The Difference Between Sales and Marketing
Not to sound like a high school English essay, but the dictionary defines marketing as “the act or process of promoting, selling and distributing a product or service.” I rarely disagree with Merriam Webster (I’m a big fan), but as a marketer I have to push back on the “selling and distributing” part of their definition.
For startups and small businesses, sure, marketing and sales may be in the same department. They may even be the same person. However, their functions are different, and those differences are important.
Marketing and selling make an incredible and inseparable duo, but like any good duo, they each have their own personalities and responsibilities.
What’s the difference?
The TL;DR version is this: a marketer is a matchmaker and a salesperson ties the knot. The marketer cultivates the relationship between consumers and the brand, and whenever the consumer is ready to say, “I do,” to your product or service, the salesperson steps in to make it happen.
Let’s break down the differences—and the metaphor—a little more.
Relational vs. Transactional
Marketing is relational. Marketing is all about the relationship. As a marketer, you curate all the little moments that make consumers fall further in love with the product or service. Your metrics of success are driven mostly by people, such as impressions (how many people know you) and NPS (how do people feel about you).
Sales is transactional. Sales is about sealing the deal. Once the consumer and the brand have made their vows—in other words, the consumer has made the purchase—the transaction is complete. (Mazel tov!) As a salesperson, your metrics of success are driven mainly by dollars.
Long-term vs. Short-term
Marketing is long-term. A marketer generates awareness, interest and loyalty over time to encourage customers to take action. For a few people, it will be love at first sight, but for most, it will take time to fall in love with your product or service. In fact, thanks to the pandemic, we’ve seen that it can now take up to 16 touchpoints to make a lead know, like and trust you enough to make a decision.
Sales is short-term. Sales teams focus on the near future, conducting one-off transactions with customers who, thanks to marketing, are already ready to take action. Think about it this way: at a wedding, the officiant isn’t there to make two people like one another; they already like one another before they make it to the ceremony.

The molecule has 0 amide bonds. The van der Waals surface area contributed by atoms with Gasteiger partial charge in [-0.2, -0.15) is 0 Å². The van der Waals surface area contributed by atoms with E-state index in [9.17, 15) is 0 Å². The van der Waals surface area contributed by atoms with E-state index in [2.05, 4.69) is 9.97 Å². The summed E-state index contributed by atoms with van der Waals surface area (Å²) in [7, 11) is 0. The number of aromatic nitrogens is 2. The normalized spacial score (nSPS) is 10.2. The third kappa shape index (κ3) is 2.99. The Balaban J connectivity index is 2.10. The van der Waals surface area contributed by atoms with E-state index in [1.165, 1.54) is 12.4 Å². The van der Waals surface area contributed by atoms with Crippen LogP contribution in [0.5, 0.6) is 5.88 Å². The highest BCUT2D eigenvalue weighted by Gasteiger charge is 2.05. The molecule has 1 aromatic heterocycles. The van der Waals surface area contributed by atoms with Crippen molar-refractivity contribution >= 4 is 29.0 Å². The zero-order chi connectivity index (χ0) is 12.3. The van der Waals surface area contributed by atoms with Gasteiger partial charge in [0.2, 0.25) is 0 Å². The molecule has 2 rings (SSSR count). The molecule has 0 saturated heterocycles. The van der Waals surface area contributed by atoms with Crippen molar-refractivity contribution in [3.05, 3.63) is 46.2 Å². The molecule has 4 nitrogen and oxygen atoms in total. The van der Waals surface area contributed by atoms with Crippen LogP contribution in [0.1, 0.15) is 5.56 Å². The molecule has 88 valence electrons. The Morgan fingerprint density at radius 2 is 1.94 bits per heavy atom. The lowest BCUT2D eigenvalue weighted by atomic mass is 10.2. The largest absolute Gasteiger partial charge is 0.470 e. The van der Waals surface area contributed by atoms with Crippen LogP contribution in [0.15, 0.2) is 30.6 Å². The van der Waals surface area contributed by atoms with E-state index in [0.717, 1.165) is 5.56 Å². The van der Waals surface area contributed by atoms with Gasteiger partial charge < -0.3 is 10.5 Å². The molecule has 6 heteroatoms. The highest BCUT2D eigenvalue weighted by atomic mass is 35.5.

One-to-many vs. One-to-one
Marketing is one-to-many. According to a study of 2,000 adults in relationships, it takes an average of 15 kisses, nine dates and six relationships before you find The One. Marketing is a similar process. If only 1-2% of initial leads develop interest, only 1-2% of those develop desire, and only 1-2% of those take action, you have to cast a wide net. With those numbers, marketers have to reach thousands of people in order for salespeople to see one purchase.
Sales is one-to-one. Marketing brings customers to the store, but it’s up to the sales team to secure the transaction. Whereas marketers build the relationship between the market and the brand, salespeople build a direct interpersonal relationship with the consumer. You may know without a doubt you want to get married, but you still want the wedding officiant to be someone you know and trust, right?
Nurturing Needs vs. Satisfying Needs
Marketing nurtures needs. Marketing is about finding the right people, showing them that they need what you have and then telling them you are The One to solve their need—whether they realize they have the need or not.
Sales satisfies needs. Once the marketer has shown the consumer that they’re meant to be together with the product or service, the salesperson makes it so.
But what about…?
Marketers can make sales, and salespeople can market. It’s true. As with anything, there’s some gray area in the marketing versus sales discussion. That area is made even grayer by the prevalence of digital marketing. When a consumer can see an email, a website and a billboard and then click on an ad to make an immediate purchase, doesn’t that mean the marketer is responsible for both marketing and selling? Well, yes. So maybe Merriam-Webster isn’t so far off after all.
However, as a marketer, it’s important to make sure you can deliver what you promise. A marketer can reasonably promise that an ad will receive one million impressions or an email will yield a 30% open rate, but a marketer can’t promise $100,000 in sales because that technically isn’t their role. Matchmakers can set you up on a hundred dates, but they can’t make you fall in love.
Where can I learn more?
You came to the right place. The Elevate My Brand team is made up of marketing (and selling) experts, so we’re more than happy to answer your questions.
If you’re ready to dive right in, let’s schedule a Mindmap session where we walk you through the entire digital marketing universe. If you’re a little shy, that’s okay too. We can set up a complimentary consultation with our CEO, Laurel Mintz. Either way, you can’t go wrong!